CLEANING HAIR 313 injector and a flame ionization detector. The column is a Supelco 60 meter X 0.75 mm i.d. glass column coated with SPB-1 liquid phase to a film thickness of 1.0 microns. Detector temperature was 325øC. GC oven initial temperature was 220øC, held for eight minutes, ramping up to 310øC at 4øC per minute, and holding for 55 minutes. Figure 1 is a typical gas chromatogram of Spangler sebum we confirmed peak identifi- cations by mass spectrometry. Note that triglycerides are not detected under the column conditions used previous data indicate that these materials are easily removed by surfactants (7). We intend to modify our chromatographic system to test this con- clusion ourselves. RESULTS AND DISCUSSION The objective in this work was to determine if surfactants selectively remove sebum components from hair. Tresses were washed in dilute (0.01 to 0.1%) bulk (100 ml) detergent solution rather than attempting to simulate actual shampooing, because Thompson et al. (7) have shown similar results with improved precision by the bulk method. These low detergent concentrations are used to facilitate analysis of the sebum residues on the hair. If higher concentrations are employed, the recovery and subsequent analysis of the sebaceous residue is not practically feasible because of the very small amount of 456 20 21 22 23 24 25 Figure 1. Capillary gas chromatogram of Spangler sebum. 1. Tetradecanoic acid 2. hexadecanoic acid 3. n-eicosane (internal standard) 4. 9, 12-octadecadienoic acid 5. 9-octadecanoic acid 6. octadecanoic acid 7. n-docosane 8. n-tricosane 9. n-tetracosane 10. n-pentacosane 11. n-hexacosane 12. n-heptacosane 13. n-octacosane 14. squalene 15. n-nonacosane 16. hexadecyl dodecanoate 17. n-triacontane 18. n- hentriacontane 19. cholesterol 20. hexadecyl tetradecanoate 21. n-dotriacontane 22. n-tritriacontane 23. hexadvcyl hexadecanoate 24. octadecyl hexadecanoate and hexadecyl octadecanoate 25. higher molec- ular weight ester.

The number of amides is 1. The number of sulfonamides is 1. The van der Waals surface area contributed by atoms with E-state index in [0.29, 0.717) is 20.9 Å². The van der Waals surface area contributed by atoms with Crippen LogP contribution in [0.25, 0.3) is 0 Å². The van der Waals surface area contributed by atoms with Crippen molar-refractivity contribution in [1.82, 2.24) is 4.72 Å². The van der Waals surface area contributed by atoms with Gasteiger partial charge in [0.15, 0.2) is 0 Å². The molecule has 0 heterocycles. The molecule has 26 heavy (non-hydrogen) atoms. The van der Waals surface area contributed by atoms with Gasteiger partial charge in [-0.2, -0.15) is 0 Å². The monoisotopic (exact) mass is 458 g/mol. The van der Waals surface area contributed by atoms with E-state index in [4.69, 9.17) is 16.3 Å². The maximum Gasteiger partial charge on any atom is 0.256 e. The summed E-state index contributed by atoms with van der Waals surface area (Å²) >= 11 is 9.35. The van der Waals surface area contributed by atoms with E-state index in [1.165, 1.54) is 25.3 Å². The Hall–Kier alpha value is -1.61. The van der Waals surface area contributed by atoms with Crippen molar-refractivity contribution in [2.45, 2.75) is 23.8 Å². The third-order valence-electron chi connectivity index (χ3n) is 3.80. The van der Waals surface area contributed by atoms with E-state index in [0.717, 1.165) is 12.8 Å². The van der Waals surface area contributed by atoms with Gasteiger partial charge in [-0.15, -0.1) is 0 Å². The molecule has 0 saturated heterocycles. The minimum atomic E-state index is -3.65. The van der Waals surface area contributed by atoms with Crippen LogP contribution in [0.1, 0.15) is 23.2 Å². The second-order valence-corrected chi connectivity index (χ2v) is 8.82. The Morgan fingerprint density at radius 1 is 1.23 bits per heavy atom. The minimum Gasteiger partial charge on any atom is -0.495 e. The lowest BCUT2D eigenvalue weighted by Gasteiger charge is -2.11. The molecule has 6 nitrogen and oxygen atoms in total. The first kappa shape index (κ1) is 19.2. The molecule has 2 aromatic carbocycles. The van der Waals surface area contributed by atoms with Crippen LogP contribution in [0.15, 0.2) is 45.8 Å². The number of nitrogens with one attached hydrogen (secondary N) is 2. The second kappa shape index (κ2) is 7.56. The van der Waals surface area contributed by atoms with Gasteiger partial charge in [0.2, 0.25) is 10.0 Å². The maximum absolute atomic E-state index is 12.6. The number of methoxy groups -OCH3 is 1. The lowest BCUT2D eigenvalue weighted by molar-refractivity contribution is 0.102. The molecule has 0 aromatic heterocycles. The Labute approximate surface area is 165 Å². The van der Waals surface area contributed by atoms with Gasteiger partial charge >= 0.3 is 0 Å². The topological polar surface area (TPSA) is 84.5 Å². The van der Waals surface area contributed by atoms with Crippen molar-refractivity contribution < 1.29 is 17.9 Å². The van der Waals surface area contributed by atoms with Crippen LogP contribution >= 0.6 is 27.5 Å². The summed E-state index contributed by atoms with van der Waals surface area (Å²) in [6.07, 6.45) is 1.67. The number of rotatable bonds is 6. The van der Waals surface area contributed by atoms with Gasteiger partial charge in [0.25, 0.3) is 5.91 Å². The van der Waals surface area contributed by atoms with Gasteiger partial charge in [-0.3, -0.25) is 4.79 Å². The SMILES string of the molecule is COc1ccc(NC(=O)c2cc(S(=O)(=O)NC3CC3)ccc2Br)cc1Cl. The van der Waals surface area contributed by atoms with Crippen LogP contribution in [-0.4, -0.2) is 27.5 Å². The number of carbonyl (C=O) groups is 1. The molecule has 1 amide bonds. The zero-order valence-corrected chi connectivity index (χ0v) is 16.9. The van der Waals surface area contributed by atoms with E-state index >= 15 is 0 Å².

314 JOURNAL OF THE SOCIETY OF COSMETIC CHEMISTS residue that is recovered. However, experiments in which soiled hair was handwashed using 10% surfactant, simulating actual use conditions, have shown results similar to those reported here for these test conditions (9). These handwashing tests are discussed later in the text. Five replicates for each of the following three surfactants have been performed: ß SODS- 1-- Sodium octeth- 1/deceth- 1 sulfate ß ALS--Ammonium lauryl sulfate ß SLES-2--Sodium laureth-2 sulfate The surfactants were chosen on the basis of total sebum removal data obtained using a wool substrate as a model keratin (9). Briefly, sebum removal from wool swatches is measured by monitoring the removal of a lipid-soluble dye (coadsorbed with the sebum) using a reflectance technique. These data (Table II) show that the surfactants may be considered as poor (SODS-1), medium-good (ALS), and good (SLES-2). Data are also shown for a second set of soil/wash conditions (B) (0.03 g soil/g hair 0.1% surfactant) values are averages of three replicates. As evidenced in Table II, values for the total sebum removed are in good agreement for the three experimental conditions (and two substrates) shown. For both A and B conditions, the amount of soil removed from hair is larger or equal to that for a wool substrate. The order of superiority of surfactants is also maintained (agreement with detergency theory), and the wool and hair values are close in magnitude. The total sebum removed under B conditions is larger than for A: as expected, the combination of lower soil loading and higher detergent concentration promotes better cleaning. The methods used in this work, soil/wash conditions and component identification, have been adapted from work reported in the literature (7). Three cleaning processes were described (7): bulk bath, finger squeeze, and controlled pressure/sponge the data show that the bulk bath method produces the most uniform results. Therefore, we have used the bulk method to provide as much precision in our experiments as possible and have drawn conclusions by statistical analysis of the data using a p value of 0.05 as the decision criterion. The conclusions in the Thompson paper (7) are based upon the less reproducible controlled pressure/sponge cleaning process. Thompson et al. (7) evaluated the shampoo detergency of three surfactants commonly used in shampoos: ALS, SLES-2, and AOS (sodium alpha olefin C14-C16 sulfonate) against fatty acids, cholesterol, paraffin waxes, wax esters, squalene, and triglycerides. The gc system used in our work did not allow for detection of the triglycerides and all other fractions at the same resolution. The triglycerides have much longer peak reten- Table II Data Comparing Total % Sebum Removed for One Soil/Wash Cycle From Hair and Wool Surfaces % Removed % Removed % Removed Surfactant (Cond. A) (Cond. B) (Wool) SODS-1 40.7 + 15 56.7 + 25 35 -+ 4 ALS 72.4 -+ 9 97.3 + 2 79 +- 3 SLES-2 93.7 + 3 97.6 -+ 2 88 -+ 2 Condition A: Hair soiled at 0.04-0.055 g soil/g hair and washed with 0.01% surfactant. Condition B: Hair soiled at 0.03 g soil/g hair and washed with 0.1% surfactant. Wool: 3-inch X 4.5-inch wool challis swatch soiled with sebum/lipid-soluble dye soil.
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